This week we’re taking a peek at the creative space of author Sydney Salter. She writes middle grade and young adult fiction and is the author of Jungle Crossing, My Big Nose and Other Natural Disasters, and Swoon at Your Own Risk.
In My Big Nose and Other Natural Disasters seventeen-year-old Jory Michaels is convinced that all will be right in her world if she has a nose job. From the publisher: “that means three sun-and-fun filled months of spending time with her best friends, obsessing over her crush, trying to find something she is passionate about, and. . . saving for a nose job. Jory is determined to lose the big, honking, bumpy monstrosity she calls the Super Schnozz–the one thing standing between her and happiness.” Booklist said, “The contemporary dialogue is rapid and funny, and teens will enjoy Jory’s comic self-deprecation and the way she gets the signals wrong, both while driving and on dates.”
Sydney’s most recent novel is Swoon at Your Own Risk another summer romance, this time featuring Polly Martin whose grandmother is the famous syndicated advice columnist Miss Swoon. From the publisher, “after a junior year full of dating disasters, Polly has sworn off boys. Now she’s just trying to survive her summer job at Wild Waves western-themed water park (under the supervision of ex #3 Sawyer Holmes) and focus on herself for once. So Polly is happy when she finds out Grandma is moving in for the summer–think of all the great advice she’ll get.” But Grandma turns out to be a little wilder than Polly expected, and Polly finds herself wrapped up in boy drama once again. Booklist wrote, “What appears to be a frothy summer confection delves into some heftier emotions as the underlying issues motivating Polly’s actions, as well as those of her mom and grandma, are uncovered.”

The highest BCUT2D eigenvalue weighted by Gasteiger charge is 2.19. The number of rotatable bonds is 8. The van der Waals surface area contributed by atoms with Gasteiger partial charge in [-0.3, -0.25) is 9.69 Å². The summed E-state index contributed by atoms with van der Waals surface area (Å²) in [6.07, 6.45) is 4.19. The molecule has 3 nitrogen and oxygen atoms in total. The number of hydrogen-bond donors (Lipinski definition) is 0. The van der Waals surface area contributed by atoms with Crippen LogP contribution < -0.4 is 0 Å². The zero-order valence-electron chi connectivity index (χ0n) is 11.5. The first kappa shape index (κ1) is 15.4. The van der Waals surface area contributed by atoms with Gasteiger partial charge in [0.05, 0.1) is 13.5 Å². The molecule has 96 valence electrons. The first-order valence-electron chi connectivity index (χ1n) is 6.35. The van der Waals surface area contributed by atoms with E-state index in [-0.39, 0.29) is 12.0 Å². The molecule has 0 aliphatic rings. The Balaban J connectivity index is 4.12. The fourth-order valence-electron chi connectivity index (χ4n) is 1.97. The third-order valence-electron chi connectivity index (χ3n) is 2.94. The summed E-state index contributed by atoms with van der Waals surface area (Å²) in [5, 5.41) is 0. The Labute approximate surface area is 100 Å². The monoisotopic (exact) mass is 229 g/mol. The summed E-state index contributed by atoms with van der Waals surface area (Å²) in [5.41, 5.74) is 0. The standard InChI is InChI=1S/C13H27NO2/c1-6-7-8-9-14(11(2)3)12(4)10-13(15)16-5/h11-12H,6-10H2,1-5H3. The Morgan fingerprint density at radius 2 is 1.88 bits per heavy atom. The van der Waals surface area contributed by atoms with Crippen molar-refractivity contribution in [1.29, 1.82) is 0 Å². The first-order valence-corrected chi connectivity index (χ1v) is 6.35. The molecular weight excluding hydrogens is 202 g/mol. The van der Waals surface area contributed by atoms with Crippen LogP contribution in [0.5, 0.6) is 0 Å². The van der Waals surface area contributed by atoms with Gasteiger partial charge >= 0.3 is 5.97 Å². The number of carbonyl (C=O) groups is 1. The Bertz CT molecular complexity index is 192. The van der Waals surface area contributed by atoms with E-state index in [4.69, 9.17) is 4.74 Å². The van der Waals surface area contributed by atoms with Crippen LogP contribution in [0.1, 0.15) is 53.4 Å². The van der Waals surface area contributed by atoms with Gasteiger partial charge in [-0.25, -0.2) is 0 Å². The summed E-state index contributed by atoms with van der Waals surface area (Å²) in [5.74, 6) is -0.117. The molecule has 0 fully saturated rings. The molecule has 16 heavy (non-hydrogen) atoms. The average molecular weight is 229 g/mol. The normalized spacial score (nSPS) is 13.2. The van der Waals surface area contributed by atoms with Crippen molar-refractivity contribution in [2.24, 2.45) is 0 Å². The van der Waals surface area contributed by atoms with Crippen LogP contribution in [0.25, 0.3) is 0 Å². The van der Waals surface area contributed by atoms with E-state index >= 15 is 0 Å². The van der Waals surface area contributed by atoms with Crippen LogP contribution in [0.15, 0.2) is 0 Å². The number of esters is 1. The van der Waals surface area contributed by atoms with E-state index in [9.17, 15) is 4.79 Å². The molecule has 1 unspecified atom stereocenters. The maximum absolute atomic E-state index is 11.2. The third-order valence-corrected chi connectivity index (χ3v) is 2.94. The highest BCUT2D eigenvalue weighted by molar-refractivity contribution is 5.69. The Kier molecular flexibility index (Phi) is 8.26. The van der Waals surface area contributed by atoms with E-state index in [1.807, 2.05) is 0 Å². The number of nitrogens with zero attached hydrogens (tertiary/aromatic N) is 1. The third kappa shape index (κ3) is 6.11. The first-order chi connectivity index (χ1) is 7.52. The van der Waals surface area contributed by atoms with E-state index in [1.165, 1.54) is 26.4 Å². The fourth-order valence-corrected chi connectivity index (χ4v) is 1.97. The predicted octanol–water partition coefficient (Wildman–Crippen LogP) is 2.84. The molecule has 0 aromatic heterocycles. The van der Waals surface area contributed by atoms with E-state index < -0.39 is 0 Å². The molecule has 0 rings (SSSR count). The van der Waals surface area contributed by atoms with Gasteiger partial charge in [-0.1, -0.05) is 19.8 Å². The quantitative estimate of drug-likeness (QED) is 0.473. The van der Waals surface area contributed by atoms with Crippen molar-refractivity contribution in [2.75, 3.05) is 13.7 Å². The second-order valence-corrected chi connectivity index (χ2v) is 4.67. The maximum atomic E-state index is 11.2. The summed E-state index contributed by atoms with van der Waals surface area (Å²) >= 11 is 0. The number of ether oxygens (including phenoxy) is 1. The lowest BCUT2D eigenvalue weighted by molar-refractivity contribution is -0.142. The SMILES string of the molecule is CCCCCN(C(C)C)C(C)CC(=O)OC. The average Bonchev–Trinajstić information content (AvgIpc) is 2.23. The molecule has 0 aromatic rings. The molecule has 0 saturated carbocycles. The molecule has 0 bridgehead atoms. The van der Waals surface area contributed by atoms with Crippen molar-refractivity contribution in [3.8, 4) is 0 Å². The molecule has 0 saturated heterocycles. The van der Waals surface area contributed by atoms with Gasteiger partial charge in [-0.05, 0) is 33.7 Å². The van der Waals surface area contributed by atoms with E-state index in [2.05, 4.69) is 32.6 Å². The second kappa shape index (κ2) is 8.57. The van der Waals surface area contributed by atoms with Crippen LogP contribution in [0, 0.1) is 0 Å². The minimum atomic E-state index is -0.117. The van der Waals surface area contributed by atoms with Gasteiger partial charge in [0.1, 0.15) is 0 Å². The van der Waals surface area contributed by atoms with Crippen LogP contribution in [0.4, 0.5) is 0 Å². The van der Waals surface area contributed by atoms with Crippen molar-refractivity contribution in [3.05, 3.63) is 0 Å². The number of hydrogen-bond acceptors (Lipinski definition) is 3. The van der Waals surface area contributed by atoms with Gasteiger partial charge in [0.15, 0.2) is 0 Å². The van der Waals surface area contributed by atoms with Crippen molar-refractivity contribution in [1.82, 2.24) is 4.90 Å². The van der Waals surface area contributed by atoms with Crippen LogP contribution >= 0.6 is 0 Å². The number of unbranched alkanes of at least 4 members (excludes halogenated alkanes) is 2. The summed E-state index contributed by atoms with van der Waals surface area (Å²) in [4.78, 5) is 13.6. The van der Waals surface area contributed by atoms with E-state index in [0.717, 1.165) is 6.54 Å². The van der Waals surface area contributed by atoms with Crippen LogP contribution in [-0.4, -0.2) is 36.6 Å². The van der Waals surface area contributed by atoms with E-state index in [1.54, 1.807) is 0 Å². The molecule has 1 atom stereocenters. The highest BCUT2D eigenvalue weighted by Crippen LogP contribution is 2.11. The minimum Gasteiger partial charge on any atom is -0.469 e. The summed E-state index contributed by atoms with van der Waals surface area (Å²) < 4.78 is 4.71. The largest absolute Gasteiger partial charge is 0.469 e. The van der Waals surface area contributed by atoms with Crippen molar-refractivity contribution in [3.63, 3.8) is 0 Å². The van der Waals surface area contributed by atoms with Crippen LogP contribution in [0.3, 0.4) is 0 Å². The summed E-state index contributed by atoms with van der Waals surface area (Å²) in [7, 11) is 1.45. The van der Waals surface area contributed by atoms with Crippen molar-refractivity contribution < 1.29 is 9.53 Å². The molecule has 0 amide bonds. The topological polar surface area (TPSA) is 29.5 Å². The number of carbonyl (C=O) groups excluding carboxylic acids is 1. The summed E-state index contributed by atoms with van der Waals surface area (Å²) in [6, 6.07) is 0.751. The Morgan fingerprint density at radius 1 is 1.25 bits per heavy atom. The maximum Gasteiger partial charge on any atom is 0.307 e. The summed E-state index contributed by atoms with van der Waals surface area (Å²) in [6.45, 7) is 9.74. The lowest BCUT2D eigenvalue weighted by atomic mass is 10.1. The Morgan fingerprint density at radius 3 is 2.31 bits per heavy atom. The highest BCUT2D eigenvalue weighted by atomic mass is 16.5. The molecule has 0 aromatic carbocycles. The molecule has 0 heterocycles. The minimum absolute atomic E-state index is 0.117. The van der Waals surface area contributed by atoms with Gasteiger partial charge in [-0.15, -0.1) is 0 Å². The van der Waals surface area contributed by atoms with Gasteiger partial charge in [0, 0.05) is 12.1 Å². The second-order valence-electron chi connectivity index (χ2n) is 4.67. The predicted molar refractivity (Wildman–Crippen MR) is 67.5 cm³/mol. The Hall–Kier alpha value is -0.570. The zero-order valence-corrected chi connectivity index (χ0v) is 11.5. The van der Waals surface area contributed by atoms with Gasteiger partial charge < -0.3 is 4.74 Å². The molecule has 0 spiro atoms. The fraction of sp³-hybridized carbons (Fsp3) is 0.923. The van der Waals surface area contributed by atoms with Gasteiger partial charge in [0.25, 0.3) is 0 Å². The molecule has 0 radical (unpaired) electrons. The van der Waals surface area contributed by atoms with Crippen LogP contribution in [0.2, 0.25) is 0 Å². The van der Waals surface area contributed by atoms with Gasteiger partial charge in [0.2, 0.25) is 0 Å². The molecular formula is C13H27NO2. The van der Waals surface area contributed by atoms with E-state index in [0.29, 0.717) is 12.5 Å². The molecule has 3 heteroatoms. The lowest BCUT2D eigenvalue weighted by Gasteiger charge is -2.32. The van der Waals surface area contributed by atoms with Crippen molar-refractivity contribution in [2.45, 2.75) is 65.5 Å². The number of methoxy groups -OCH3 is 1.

Sydney Salter lives in Utah with her husband, two daughters, two cats, two Bernese Mountain dogs and her daughter’s tortoises. To learn more about her and her books, you can visit her website
and her blog
. And now, let’s get a taste of how she works. . .
Describe your workspace.
I write on a cluttered table in my living room. I like the high ceilings, big windows, bookshelves—and my dog enjoys lounging on the couch watching me. I feel too confined in a room, so I’ve let my husband take over the home office.
Describe a typical workday.
September – June: I drive the morning carpool, come home, boil water for tea, do a quick writing exercise, and dive into my current WIP. Every hour or so I’ll check email and favorite blogs. I stop for lunch (and watch Hot Topics on The View) and then either finish up a chapter or work on other things like interviews, email, or catch up on my reading stack.
Summer: It’s all craziness. I write while my daughters swim at the local pool, or we all go to the bookstore and I bribe them with café treats, and they leave me alone for an hour or two. On weekends I sneak out early to write in a coffee shop.
List three of your most favorite things in your workspace and why they are meaningful.